Edmonds Underwater Park
Divers' Playground on Puget Sound
By Linda Lee Walden
it doesn't have swings and sandboxes, but it is well-stocked with underwater
features designed to entertain scuba enthusiasts. The 25 submarine acres of
Edmonds Underwater Park are crisscrossed by intersecting trails connecting
30 named stations , from an old dry dock and a variety of boat wrecks to
exotic assemblages of concrete, plastic and steel. Each creates a unique
attraction not only for students and recreational divers, but for
communities of marine creatures as well.
Topside, the park encompasses 2 acres of
Puget Sound beachfront adjacent to the Kingston-Edmonds ferry terminal in
the city of Edmonds, Washington. Also known as Brackett's Landing, the site
became popular for scuba training and recreational diving as early as the
1960s. The sole attraction in those days was the remains of a
300-foot-/91-m-long dry dock lying in less than 35 feet/11 m of water.
Sunk in the 1930s, the dry dock served as a
gathering place for marine life and divers alike. Unfortunately, by the late
'60s, uncontrolled spearfishing had severely depleted the fish population.
In 1970, however, the Marine Technical Society and the Washington Council of
Skin and Scuba Diving Clubs convinced the city of Edmonds to designate the
area an underwater park. Since that time, under sanctuary rules, a strict
"no harvest/no boats" policy has been enforced. Within a decade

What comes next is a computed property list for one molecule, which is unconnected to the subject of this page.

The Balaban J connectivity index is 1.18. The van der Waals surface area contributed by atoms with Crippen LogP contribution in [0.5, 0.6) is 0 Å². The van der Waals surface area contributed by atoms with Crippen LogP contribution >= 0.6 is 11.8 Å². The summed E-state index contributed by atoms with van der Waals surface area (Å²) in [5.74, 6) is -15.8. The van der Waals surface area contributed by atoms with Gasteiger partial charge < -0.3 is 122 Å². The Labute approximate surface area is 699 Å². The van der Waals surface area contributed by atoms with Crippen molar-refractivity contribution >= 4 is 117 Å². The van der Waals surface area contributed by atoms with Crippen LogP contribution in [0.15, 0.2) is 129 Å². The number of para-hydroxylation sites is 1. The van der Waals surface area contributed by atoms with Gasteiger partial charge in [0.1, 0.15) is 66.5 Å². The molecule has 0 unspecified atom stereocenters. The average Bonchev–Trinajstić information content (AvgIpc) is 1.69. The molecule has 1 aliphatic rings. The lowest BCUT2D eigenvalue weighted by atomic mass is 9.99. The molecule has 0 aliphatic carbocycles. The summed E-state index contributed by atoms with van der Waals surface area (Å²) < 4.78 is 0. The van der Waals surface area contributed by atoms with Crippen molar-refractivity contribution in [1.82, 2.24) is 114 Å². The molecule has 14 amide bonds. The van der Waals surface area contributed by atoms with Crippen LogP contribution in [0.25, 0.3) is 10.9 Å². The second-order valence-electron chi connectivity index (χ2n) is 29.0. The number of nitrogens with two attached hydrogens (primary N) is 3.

fish counts returned to previous levels.
The development of the Edmonds Underwater
Park shares another attribute with many community playgrounds , it has been
planned, built and maintained by volunteers. As is frequently the case with
grass-roots efforts, the call to action was fueled by tragedy. After a
series of scuba deaths in the mid-'70s (a number of these uncertified
divers), Edmonds' mayor temporarily closed the park while a safety committee
looked into the problem.
Bruce Higgins, a scuba diving and
oceanography instructor at nearby Shoreline Community College, routinely
conducted open-water training dives at Edmonds Underwater Park. Appointed to
the safety committee, he was instrumental in designing a management plan for
the park's future and to this day remains the sanctuary's staunchest
The plan incorporates a four-step process:
safety, security, maintenance and enhancement, with safety the primary
focus. Buoys were obtained from the National Oceanographic and Atmospheric
Administration (NOAA) and placed at the park boundaries, providing reference
points for surface swims as well as alerting boaters to avoid the restricted
area. Over the years marker buoys have been added to assist divers in
locating specific underwater features.
The security and maintenance steps require
conducting ongoing inspections and repairs to prevent the loss of buoys to
storms and natural deterioration.
The placement of enhancements is the final
step in the plan. By the late '70s the dry dock site was becoming